Infections of the Non-Genital Mucosa
Here the contagion is, in the majority of cases, sexual. In fact, some experts on the topic consider say that the most common mode of transmission is specifically through oral sex.
Oral or Pharyngeal Papilloma
The human papillomavirus is also responsible for the appearance of lesions in the oral and pharyngeal mucosa. They are rough lesions, with the appearance of a blister and a dirty color.
There are certain types of virus that are “high risk.” These are most likely to cause the onset of cancer. This symptom appears mainly at the back of the tongue, in the tonsils or at the top of the throat.
Infections of the genital mucosa
In some cases, the HPV virus can cause the appearance of genital warts. These begin with types 6 and 11. While they may be very annoying, they are painless and have no risk of causing cancer.
The main problem lies in the high-risk strains of HPV: 16 and 18. And although these are the two types that relate to cancer, in reality there are up to a dozen of them. The type of cancer most related to HPV is cancer of the cervix. However, it can also cause cancers in the vagina, vulva and penis.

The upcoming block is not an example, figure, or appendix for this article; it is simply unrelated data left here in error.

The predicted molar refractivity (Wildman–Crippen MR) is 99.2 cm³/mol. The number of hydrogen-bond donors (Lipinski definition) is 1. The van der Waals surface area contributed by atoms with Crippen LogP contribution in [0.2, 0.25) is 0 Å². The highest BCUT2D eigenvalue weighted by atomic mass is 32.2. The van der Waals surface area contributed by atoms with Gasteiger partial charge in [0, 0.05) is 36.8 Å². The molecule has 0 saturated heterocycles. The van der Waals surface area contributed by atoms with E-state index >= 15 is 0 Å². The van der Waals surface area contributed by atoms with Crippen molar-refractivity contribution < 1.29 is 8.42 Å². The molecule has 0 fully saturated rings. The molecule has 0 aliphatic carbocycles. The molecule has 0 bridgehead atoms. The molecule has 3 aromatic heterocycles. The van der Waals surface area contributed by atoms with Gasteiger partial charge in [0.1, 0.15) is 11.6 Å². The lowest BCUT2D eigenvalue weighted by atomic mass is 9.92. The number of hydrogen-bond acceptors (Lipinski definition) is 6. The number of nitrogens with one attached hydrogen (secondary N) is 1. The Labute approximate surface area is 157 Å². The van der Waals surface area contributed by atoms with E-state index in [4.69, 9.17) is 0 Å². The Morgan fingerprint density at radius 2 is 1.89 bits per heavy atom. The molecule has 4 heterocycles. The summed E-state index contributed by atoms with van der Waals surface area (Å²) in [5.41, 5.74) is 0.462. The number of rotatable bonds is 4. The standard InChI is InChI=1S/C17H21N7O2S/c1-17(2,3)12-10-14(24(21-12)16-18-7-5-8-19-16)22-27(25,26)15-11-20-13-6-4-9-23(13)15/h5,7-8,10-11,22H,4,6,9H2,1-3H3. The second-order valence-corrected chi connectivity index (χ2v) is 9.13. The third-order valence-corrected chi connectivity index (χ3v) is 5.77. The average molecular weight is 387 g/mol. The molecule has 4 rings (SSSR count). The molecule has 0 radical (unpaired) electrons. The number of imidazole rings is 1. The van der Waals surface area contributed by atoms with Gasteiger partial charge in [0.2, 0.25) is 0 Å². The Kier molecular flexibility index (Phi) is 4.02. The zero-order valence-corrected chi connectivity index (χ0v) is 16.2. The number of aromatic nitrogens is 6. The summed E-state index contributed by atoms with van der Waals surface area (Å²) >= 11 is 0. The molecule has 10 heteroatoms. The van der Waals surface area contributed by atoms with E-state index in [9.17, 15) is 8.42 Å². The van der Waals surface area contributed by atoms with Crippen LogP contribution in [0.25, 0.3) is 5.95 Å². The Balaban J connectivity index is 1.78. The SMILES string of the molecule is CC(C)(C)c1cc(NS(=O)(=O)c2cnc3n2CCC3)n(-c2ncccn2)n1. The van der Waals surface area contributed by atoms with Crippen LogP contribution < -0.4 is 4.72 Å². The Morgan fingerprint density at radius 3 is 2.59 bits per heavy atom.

- Papanicolau test: this tests helps the diagnosis of cervical cancer. It is a vaginal cytology that detects precancerous cells, through a laboratory analysis of a sample.
- Human papilloma virus test: this uses molecular biology techniques to detect the DNA of the virus. This test is used to determine whether or not a person has been infected by a high-risk strain of HPV.
Also Read: 5 Types of Gynecological Cancers
- Vaccination: Currently, most HPV vaccination campaigns target girls who are 12 – 13 years old. The vaccine protects against the higher-risk strains of the virus.
- Barrier methods of contraception.
There is currently no specific treatment for human papillomavirus. In 90% of cases, the body’s immune system will naturally eliminate any remaining traces of the virus within two years.
However, if you’re looking to get rid of the symptoms, cryotherapy is one of the better treatments for warts, and consists of applying liquid nitrogen to the lesions. Once you’ve undergone cryotherapy, it’s a good idea to cover the lesions with a patch or apply salicylic acid drops to them until they disappear completely.
You can find more information about the relationship between human papillomavirus infection and oropharyngeal cancer here.